Trump's new antisemitism envoy makes inaugural trip abroad

Elan Carr will attend attend conferences in Bratislava and Brussels on combating antisemitism in the OSCE region and in the European Union

February 6, 2019 02:47
1 minute read.
Elan Carr

Elan Carr official military photograph, August 21, 2014. (photo credit: UNITED STATES ARMY / PUBLIC DOMAIN)


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WASHINGTON – The Trump administration’s newly-appointed special envoy to monitor and combat antisemitism will take his first official trip to Slovakia and Belgium this week.

On visits to Slovakia and Belgium, Elan Carr will attend conferences on combating antisemitism in the OSCE region and in the European Union in Bratislava and Brussels, respectively, according to the State Department.

Trump’s team kept the position vacant for over two years, despite a congressional requirement to fill it, and pressure from lawmakers to appoint someone.

US Secretary of State Mike Pompeo formally announced Carr’s appointment this week to praise from both sides of the political aisle.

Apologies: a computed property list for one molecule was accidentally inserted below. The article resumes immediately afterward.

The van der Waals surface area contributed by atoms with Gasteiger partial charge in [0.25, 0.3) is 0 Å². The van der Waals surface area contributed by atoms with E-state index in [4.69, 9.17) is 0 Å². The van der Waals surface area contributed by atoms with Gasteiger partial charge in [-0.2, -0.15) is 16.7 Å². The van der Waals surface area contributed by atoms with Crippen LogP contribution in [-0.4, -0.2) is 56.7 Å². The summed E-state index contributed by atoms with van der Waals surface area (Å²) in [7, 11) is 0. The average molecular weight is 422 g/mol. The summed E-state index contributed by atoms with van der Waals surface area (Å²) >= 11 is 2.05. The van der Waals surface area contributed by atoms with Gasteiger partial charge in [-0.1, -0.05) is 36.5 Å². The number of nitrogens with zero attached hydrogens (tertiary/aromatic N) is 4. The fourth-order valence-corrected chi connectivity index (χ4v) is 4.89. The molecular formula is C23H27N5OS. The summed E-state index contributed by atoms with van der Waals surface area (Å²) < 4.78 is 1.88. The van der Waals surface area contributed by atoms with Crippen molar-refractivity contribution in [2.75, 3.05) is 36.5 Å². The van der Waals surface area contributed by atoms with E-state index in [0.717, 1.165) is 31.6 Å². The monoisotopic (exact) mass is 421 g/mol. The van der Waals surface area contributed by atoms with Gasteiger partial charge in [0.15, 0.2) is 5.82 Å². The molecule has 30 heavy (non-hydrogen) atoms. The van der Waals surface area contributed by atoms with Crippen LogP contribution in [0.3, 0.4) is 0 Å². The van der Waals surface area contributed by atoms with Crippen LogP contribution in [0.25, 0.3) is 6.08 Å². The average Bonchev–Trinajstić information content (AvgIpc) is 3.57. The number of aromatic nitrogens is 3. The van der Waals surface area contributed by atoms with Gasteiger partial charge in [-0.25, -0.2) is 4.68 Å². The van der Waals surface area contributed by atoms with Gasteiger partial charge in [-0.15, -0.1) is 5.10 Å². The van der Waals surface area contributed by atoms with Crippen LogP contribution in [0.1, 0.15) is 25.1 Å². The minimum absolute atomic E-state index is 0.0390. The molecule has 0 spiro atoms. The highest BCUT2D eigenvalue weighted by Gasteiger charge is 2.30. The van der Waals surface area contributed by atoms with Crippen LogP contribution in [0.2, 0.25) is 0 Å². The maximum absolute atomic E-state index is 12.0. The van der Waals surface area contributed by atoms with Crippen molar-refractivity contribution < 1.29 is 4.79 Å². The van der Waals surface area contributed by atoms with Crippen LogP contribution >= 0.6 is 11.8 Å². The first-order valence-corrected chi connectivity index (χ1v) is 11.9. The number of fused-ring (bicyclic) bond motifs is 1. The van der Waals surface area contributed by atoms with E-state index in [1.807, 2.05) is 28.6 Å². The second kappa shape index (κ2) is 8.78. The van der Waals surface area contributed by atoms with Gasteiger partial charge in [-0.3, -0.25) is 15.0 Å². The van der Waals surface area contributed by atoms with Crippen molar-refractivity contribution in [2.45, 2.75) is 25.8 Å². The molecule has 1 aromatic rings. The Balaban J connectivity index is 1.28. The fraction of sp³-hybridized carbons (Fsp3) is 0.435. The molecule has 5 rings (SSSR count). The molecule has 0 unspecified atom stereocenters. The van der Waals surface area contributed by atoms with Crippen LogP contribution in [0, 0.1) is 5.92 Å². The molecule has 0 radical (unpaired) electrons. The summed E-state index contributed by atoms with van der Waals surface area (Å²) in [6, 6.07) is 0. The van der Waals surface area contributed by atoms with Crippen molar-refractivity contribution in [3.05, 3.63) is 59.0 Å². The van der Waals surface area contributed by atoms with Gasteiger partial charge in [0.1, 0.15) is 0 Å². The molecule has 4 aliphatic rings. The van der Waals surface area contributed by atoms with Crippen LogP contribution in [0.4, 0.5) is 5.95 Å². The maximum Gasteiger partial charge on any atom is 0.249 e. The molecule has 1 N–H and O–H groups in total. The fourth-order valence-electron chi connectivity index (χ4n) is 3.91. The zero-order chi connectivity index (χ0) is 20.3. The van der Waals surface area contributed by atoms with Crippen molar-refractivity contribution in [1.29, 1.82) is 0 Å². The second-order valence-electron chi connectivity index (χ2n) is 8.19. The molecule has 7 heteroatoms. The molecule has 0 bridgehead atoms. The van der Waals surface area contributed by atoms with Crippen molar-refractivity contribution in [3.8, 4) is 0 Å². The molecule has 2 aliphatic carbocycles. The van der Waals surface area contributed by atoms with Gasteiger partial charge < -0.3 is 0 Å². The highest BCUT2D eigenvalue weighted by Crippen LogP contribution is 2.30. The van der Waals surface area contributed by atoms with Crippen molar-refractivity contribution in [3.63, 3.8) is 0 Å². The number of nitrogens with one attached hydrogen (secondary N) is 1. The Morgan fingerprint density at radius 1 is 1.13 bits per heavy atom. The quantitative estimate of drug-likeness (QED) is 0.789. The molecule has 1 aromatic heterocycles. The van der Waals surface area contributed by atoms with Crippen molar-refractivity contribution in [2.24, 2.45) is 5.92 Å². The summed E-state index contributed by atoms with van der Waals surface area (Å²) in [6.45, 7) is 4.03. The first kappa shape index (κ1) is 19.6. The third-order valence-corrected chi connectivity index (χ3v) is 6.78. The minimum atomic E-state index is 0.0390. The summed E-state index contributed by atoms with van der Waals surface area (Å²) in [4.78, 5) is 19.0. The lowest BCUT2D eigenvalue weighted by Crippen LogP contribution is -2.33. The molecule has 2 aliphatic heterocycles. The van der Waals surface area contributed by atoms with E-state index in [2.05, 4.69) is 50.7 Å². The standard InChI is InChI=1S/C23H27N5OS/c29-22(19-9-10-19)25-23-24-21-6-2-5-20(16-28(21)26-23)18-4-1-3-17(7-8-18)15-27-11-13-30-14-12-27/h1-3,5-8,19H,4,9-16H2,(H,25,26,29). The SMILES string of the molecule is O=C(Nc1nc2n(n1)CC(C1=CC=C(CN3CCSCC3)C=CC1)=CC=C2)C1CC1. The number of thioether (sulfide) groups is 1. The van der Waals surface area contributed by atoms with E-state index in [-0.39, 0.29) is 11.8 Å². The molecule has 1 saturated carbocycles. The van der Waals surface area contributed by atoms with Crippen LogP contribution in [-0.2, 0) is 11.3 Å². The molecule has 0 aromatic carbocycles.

“Special Envoy Carr is a former criminal prosecutor, and currently serves as a military officer. He has also served as an anti-terrorism expert, and a Jewish community leader who has played a prominent role in defending the safety of the Jewish people at home and abroad,” Pompeo said on Tuesday.

“Promoting human rights and religious freedom, including by combating antisemitism everywhere it exists, is a US foreign policy priority that furthers our national interests of stability and democracy,” he continued. “We will not stand by in the face of oppression.”

American Jewish organizations issued laudatory statements both of Carr and of the administration for finally filling the role.

Rep. Eliot Engel, a Democrat from New York and chairman of the House Foreign Affairs Committee, issued a statement reflective of the response.

“I welcome the appointment of Elan Carr, a longtime leader in the American Jewish community,” Engel stated. “He knows the Jewish community well, and he is someone who has worked across partisan divides to solve some of the community’s most pressing issues.”

However, he added, “It is unacceptable to have waited over two years for this appointment. For too long, the Trump administration failed the global Jewish community, dragging its feet to fill this critical position during a time of increased antisemitism around the world.”

Last month, the House passed legislation that would force the president to appoint a special envoy within a period of weeks. It has yet to make its way to the Senate floor.

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